The ‘Abominable Chicken Man’ never seemed to show back up. Maybe he had enough chicken? Maybe he went on a diet? Who knows? Either way, it makes for yet another interesting wrinkle in the Bigfoot story.

Further reading:

Thursday, April 17, 2014

Slips in Time

In August of 1901, two Englishwomen, Annie Moberly and her colleague Dr. Eleanor Frances Jourdain, were on a trip visiting Paris. The first stop on their tour was the capital. After a short visit there, the two then went to Versailles. At Versailles, the women would have a remarkable experience which has become a timeless tale. The two women would later recount the following story. Blogger Naomi tells us the story:

The two Englishwomen visited the palace at Versailles, where after touring the building itself they descended the steps into the gardens, walking toward the Petit Trianon. There they turned off along a track and passed by some deserted farm buildings, in front of which there was an old plough. On the path stood two men in long green coats wearing three-cornered hats. Eleanor Jourdain asked them the way and they replied with dignified gestures, from which the two Englishwomen gathered that they should go straight on. They went on their way without giving another thought to the strangers' period costume, assuming it to be intended as a tourist attraction. They strolled up to an isolated cottage where a woman and a 12- or 13-year-old girl were standing at the doorway, both wearing white kerchiefs fastened under their bodices. As Eleanor Jourdain described the scene, the woman was standing at the top of the steps, holding a jug and leaning slightly forwards, while the girl stood beneath her, looking up at her and stretching out her empty hands.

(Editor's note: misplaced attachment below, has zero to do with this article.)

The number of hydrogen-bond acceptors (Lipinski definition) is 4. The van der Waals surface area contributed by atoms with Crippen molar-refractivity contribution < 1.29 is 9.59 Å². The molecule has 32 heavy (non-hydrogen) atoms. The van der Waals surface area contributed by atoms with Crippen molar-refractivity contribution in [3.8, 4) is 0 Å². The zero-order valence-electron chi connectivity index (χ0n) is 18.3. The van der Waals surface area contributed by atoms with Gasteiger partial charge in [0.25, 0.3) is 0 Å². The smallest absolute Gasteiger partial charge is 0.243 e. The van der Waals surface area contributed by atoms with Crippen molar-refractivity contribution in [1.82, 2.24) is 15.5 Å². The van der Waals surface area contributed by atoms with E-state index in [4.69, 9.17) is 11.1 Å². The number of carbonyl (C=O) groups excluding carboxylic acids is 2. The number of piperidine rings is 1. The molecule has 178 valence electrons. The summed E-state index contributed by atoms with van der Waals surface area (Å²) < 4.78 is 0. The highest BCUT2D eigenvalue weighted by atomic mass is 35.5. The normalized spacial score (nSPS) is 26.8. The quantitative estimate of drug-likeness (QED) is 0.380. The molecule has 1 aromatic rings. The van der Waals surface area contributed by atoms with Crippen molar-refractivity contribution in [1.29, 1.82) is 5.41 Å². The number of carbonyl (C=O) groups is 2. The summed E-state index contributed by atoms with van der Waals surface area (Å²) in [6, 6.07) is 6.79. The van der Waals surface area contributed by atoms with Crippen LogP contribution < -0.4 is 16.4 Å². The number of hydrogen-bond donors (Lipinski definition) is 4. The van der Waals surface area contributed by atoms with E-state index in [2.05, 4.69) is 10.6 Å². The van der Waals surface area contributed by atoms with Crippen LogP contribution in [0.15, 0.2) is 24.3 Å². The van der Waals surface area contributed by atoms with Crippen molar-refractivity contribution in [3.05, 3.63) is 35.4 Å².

"She might have been just going to take the jug or have just given it up. I remember that both seemed to pause for an instant, as in a motion picture," wrote Dr. Jourdain.

The two Oxford ladies went on their way and soon reached a pavilion that stood in the middle of an enclosure. The place had a god-forsaken air about it and the atmosphere was depressing and unpleasant.